What to Make of the Latest 'Overbought' VIX Signal

The VIX has spiked above its 10-day moving average as the market has sold off, but this has been a historically bullish indicator

Aug 24, 2015 at 9:07 AM
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It seems like only a week or two ago when I last complained about churn. Damn, I miss those days.

We've gone from lazy churn to downright panic in the course of a few days. And make no mistake, this is a panic for the ages, at least as far as our CBOE Volatility Index (VIX) goes.

VIX closed 81.7% above its 10-day simple moving average (SMA), the biggest stretch ever. We usually use 20% above the 10-day SMA as a trigger, and it only happens about 3-4 times per year, including Thursday.

Thirty percent above the 10-day? I show it happening 43 times total since early 1993. That's 5,690 trading days. And even that overstates it, as some of those are bunched and essentially part of the same "incident." If I winnow out bunched dates, I show 21 separate incidents of VIX 30% above its 10-day SMA. Again, that's in a 22.5-year time sample -- so, as best my "back of the envelope" math tells me, that's less than once per year. And here are they are:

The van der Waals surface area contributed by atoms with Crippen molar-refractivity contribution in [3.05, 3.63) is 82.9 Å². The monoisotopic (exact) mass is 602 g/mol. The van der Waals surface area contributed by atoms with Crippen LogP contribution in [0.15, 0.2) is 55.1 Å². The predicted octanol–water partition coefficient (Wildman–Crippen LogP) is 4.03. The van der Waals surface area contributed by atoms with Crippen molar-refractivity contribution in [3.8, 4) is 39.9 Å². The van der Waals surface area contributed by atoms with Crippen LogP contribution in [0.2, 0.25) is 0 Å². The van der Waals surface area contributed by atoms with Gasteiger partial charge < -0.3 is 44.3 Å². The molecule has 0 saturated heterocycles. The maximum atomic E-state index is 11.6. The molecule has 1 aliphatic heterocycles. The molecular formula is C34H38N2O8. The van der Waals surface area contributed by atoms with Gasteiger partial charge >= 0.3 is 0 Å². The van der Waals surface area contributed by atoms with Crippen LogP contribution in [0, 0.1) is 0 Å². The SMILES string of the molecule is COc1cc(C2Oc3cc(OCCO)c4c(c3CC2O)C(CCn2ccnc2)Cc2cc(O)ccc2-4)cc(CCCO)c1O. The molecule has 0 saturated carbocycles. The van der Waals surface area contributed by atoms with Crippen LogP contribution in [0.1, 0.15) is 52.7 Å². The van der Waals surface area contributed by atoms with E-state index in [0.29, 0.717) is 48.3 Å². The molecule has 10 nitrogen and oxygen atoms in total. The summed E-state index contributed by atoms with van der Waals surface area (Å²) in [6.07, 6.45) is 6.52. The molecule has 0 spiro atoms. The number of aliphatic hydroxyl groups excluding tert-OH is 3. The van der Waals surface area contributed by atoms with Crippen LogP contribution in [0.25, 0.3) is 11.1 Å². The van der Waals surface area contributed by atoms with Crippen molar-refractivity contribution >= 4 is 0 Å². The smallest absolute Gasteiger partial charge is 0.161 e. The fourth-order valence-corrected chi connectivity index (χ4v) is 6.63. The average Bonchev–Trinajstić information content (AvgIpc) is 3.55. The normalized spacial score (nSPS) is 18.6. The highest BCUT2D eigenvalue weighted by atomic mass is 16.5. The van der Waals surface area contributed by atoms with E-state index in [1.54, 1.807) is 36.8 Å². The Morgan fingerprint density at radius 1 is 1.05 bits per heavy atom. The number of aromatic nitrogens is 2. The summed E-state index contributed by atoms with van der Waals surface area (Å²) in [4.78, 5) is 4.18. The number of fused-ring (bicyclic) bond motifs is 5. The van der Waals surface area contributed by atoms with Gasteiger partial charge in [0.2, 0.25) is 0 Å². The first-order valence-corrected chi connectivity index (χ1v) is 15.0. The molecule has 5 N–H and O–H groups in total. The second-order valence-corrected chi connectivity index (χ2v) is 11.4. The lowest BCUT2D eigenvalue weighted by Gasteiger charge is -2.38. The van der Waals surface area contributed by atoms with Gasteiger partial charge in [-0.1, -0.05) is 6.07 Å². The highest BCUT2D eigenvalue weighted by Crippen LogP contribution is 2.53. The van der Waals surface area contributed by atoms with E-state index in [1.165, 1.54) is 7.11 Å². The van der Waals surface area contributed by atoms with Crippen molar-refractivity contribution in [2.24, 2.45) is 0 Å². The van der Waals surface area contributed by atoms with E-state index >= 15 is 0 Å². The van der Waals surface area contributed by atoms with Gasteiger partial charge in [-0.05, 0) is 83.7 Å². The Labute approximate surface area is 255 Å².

Yes, the current pop only "counts" as a 36% violation using the 30% threshold. As you can see -- thanks to my wonderful color coding -- the SPDR S&P 500 ETF Trust (SPY) returns look pretty good when you buy after a close this extreme. Six of the seven top incidents with larger violations than this one saw one-month and three-month returns nicely above typical one-month and three-month returns.

What if we increase the threshold to 40%? We're down to eight incidents, including the current one:


It's only seven priors, but the returns look pretty strong. The worst case three months out was buying in May 2010 -- just before the "flash crash," as it turns out. You were basically flat. The next worst case was April 1994, and you had returns almost exactly the same as buying on some random date. Every other time, you did very well. Overall, it's a 7.85% average and 9.13% median vs. 2.06% average and 2.79% median on a randomly timed purchase.

You did very well buying and holding for one month as well -- 2.93% average and 3.05% median vs. 0.68% average and 1.11% median. There was one accident -- the flash crash.

The sample size is low, and again, we do crash from oversold. But odds are we got a bit extreme here, and it may be a good time to buy if you can stand some pain along the way.

And one thing that I think is important to note: All of the above mega-extremes took place in otherwise decent markets. There are no 2008s or 2002s thrown in. That's because those were longer-term ugly stretches amid already rising volatility. These were more sudden bursts. Maybe it's like February 2007 and it's an early warning shot. But remember, even then, the market recovered and made new highs into October.

What's conspicuously absent? The Crash of '87. VIX didn't exist then, and neither did SPY, for that matter. But alas, we can get back there in a way -- and we'll do exactly that later this morning, in Part 2 of our analysis.

Disclaimer: Mr. Warner's opinions expressed above do not necessarily represent the views of Schaeffer's Investment Research.


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